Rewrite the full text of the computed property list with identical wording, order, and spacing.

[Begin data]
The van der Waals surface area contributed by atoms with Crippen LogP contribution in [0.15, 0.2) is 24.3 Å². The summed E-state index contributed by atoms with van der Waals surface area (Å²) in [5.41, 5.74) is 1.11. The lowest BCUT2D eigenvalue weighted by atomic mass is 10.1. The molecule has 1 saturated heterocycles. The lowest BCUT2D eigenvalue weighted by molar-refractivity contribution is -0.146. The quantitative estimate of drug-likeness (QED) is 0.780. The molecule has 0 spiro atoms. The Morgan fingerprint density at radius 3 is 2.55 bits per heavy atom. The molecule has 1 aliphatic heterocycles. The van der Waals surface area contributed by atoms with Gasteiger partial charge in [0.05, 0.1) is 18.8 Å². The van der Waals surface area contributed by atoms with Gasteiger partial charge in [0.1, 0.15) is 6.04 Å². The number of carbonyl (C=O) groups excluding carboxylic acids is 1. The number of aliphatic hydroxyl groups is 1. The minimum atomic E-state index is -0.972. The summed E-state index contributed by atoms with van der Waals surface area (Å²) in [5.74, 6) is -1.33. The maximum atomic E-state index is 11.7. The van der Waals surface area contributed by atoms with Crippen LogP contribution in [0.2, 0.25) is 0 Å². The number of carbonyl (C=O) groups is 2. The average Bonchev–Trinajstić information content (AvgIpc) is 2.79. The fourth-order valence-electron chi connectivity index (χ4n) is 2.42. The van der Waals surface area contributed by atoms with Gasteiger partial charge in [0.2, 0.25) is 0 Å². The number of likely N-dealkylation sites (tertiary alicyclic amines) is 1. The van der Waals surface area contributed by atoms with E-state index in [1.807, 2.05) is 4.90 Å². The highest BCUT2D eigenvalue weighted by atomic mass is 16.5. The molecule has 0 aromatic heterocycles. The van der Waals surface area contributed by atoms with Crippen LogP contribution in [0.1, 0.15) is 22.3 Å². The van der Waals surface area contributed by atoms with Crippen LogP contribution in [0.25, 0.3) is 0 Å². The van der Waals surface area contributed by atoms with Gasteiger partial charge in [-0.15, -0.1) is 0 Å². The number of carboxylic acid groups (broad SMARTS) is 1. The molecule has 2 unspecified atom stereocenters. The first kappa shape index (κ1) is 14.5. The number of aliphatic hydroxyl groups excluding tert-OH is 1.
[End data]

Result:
The van der Waals surface area contributed by atoms with Crippen LogP contribution in [0.15, 0.2) is 24.3 Å². The summed E-state index contributed by atoms with van der Waals surface area (Å²) in [5.41, 5.74) is 1.11. The lowest BCUT2D eigenvalue weighted by atomic mass is 10.1. The molecule has 1 saturated heterocycles. The lowest BCUT2D eigenvalue weighted by molar-refractivity contribution is -0.146. The quantitative estimate of drug-likeness (QED) is 0.780. The molecule has 0 spiro atoms. The Morgan fingerprint density at radius 3 is 2.55 bits per heavy atom. The molecule has 1 aliphatic heterocycles. The van der Waals surface area contributed by atoms with Gasteiger partial charge in [0.05, 0.1) is 18.8 Å². The van der Waals surface area contributed by atoms with Gasteiger partial charge in [0.1, 0.15) is 6.04 Å². The number of carbonyl (C=O) groups excluding carboxylic acids is 1. The number of aliphatic hydroxyl groups is 1. The minimum atomic E-state index is -0.972. The summed E-state index contributed by atoms with van der Waals surface area (Å²) in [5.74, 6) is -1.33. The maximum atomic E-state index is 11.7. The van der Waals surface area contributed by atoms with Crippen LogP contribution in [0.2, 0.25) is 0 Å². The number of carbonyl (C=O) groups is 2. The average Bonchev–Trinajstić information content (AvgIpc) is 2.79. The fourth-order valence-electron chi connectivity index (χ4n) is 2.42. The van der Waals surface area contributed by atoms with Gasteiger partial charge in [0.2, 0.25) is 0 Å². The number of likely N-dealkylation sites (tertiary alicyclic amines) is 1. The van der Waals surface area contributed by atoms with E-state index in [1.807, 2.05) is 4.90 Å². The highest BCUT2D eigenvalue weighted by atomic mass is 16.5. The molecule has 0 aromatic heterocycles. The van der Waals surface area contributed by atoms with Crippen LogP contribution in [0.1, 0.15) is 22.3 Å². The van der Waals surface area contributed by atoms with Crippen LogP contribution in [0.25, 0.3) is 0 Å². The van der Waals surface area contributed by atoms with Gasteiger partial charge in [-0.15, -0.1) is 0 Å². The number of carboxylic acid groups (broad SMARTS) is 1. The molecule has 2 unspecified atom stereocenters. The first kappa shape index (κ1) is 14.5. The number of aliphatic hydroxyl groups excluding tert-OH is 1.